Sunday, 26 May 2013

ECON-1 videos for the flipped classroom

This semester I used Explain Everything to add audio and annotations to PPT slides and make short videos for the flipped classroom. The idea is that the order of a contact session is flipped around: the students watch the videos as preparation and spend the time in class discussing and problem solving. I don't have to give a boring lecture and they don't have to listen to one - there is a video for that. My videos look like this:

This weekend I decided to have a quick look at the views that they got over the semester. The videos were uploaded on the module's eFundi site (our LMS) and on YouTube. The number clicks (don't know if they were viewed all the way through) on eFundi were:

EE_Movie_chap 1.mp4 752
EE_Movie_hst 1.mp4 772
EE_Movie_chap 2.1.mp4 294
EE_Movie_hst 2.1.mp4 445
EE_Movie_chap 2.2.mp4 230
EE_Movie_hst 2.2.mp4 331
EE_Movie_chap 2.3.mp4 202
EE_Movie_hst 2.3.mp4 390
EE_Movie_chap 3.mp4 154
EE_Movie_hst 3.mp4 449
EE_Movie_chap 4.1.mp4 203
EE_Movie_hst 4.1.mp4 387
EE_Movie_chap 4.2.mp4 132
EE_Movie_hst 4.2.mp4 306
EE_Movie_chap 4.3.mp4 115
EE_Movie_hst 4.3.mp4 261
EE_Movie_chap 4.4.mp4 96
EE_Movie_hst 4.4.mp4 274
EE_Movie_chap 7.1.mp4 142
EE_Movie_hst 7.1.mp4 274
EE_Movie_chap 7.2.mp4 106
EE_Movie_hst 7.2.mp4 248
EE_Movie_chap 7.3.mp4 88
EE_Movie_hst 7.3.mp4 206
EE_Movie_chap 7.4.mp4 69
EE_Movie_hst 7.4.mp4 187

EE_Movie_hst 7.5.mp4 212

That is a total of 7325 clicks and an average of 338 for the Afrikaans versions and 198 for the English versions. I hope to be able to split this between students in my group and those from other groups. For all the ECON111 students of around 1150 students, the average views are low, but my group was only 250. I wonder if the videos will be used much for revision before the exam.

Is it worth the effort? It is impossible to tell if it made much of a difference to student performance. We always have a look at the correlation between module marks and number of videos watched but that won't say anything about causation. I do think that it made a difference to the time spent in class. At least I enjoyed not giving a boring lecture and rather working through exercises and presenting interesting examples.

Thursday, 23 May 2013

The poor should unite in favour of e-tolls!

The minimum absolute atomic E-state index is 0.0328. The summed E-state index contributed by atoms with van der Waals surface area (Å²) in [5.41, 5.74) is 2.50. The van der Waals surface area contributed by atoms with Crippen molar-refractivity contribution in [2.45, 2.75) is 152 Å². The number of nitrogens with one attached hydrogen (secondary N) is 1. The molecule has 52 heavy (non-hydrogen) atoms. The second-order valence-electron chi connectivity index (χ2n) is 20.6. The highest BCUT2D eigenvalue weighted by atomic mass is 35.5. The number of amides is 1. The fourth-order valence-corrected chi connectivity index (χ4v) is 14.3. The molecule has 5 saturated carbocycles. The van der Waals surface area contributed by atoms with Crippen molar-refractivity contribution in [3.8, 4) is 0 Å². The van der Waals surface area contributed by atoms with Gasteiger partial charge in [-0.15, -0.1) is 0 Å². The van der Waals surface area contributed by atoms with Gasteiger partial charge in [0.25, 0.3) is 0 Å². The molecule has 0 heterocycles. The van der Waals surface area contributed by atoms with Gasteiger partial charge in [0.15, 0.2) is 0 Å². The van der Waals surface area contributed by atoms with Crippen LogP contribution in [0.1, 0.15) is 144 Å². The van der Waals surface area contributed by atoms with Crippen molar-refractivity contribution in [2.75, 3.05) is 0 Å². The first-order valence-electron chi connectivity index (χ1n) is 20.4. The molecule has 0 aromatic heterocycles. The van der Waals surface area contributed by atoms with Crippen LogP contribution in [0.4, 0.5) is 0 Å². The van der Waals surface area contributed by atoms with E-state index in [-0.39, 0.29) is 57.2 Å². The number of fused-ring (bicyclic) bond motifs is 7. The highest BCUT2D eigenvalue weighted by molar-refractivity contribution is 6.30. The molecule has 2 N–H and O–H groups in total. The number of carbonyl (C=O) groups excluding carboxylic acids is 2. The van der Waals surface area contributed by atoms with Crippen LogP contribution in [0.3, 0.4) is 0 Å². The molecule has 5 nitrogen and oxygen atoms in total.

Dear readers, apologies that I have to make another post on e-tolls. The implimentation, interdict against it, protests etc have dragged on for a while now and once a year someone needs to say something in favour of user charges.

At the moment e-tolls is the issue that is uniting some very divergent interests in South Africa. In one way or another the opoosition to urban tolling has receieved support from Cosatu, the Congress of SA Students; the SA Students Congress; the SA National Civic Organisation; the United Association of Taxis Forum; the Treatment Action Campaign; the National Association of National School Governing Bodies; the National Taxi Forum; and Bikers Against E-tolls. I am sure that I recall a news story about Afriforum being opposed to it and in the Western Cape the DA is not impressed either. The SA Council of Churches and the Southern African Catholic Bishops' Conference (SACBC) are now also lending their active support and Cosatu Gauteng secretary Dumisani Dakile told reporters "...even if Jesus Christ was alive today, he would be leading this protest [against e-tolls]". Read the whole Times Live story here.

Now I understand that people do not want to pay for something that used to be free, but the opposition are not really making their arguments against e-tolls very clear. Are they worried about the impact on consumers' budgets and consequently their spending and the economy at large? Are they worried about an inflationary effect and the economy at large? Has any of these groups tried to quantify this.

In an article in the Daily Maverick the DA's Ian Ollis argues that the need for e-tolling stems from decades of poor maintenance, inadequate investment and inefficienct and ineffective use of available funds. The only way out of this mess is 
A dedicated, road maintenance fund – sourced primarily from the fuel levy – would ensure regular supply of funds to address the road maintenance backlog and eliminate the need for excessive tolls to fund road maintenance.
What I don't inderstand is how this will be different in terms of impact on consumers and pressure on inflation. The key difference is that instead of Gauteng road users paying for the benefits that they receive from nice new highways, everyone will pay. In addition, with e-tolls, it is car owners who pay the tolls and they have some ability to pay. If everyone who uses fuel has to contribute through an increased fuel levy it is inefficient and unfair - let's use the word: regressive. The country's poor should unite in favour of e-tolls paid by the car owners of Gauteng!

Wednesday, 22 May 2013

Visa's for UK visitors to SA?

I am only now catching up with this latest installment of poor policy decisions:
Home Affairs Minister Naledi Pandor reportedly said in Parliament last week that, with Britain seemingly reluctant to lift the visa requirements for South Africans which were instituted amid the forgery of passports four years ago, this country might "consider reciprocity".
John Robbie tweeted this morning:
In both cases, whether it is "reciprocity" or "standing up for ourselves", it is madness to make it more difficult for people who want to come and spend pounds in South Africa. The UK is the number one developed country source of tourists to South Africa.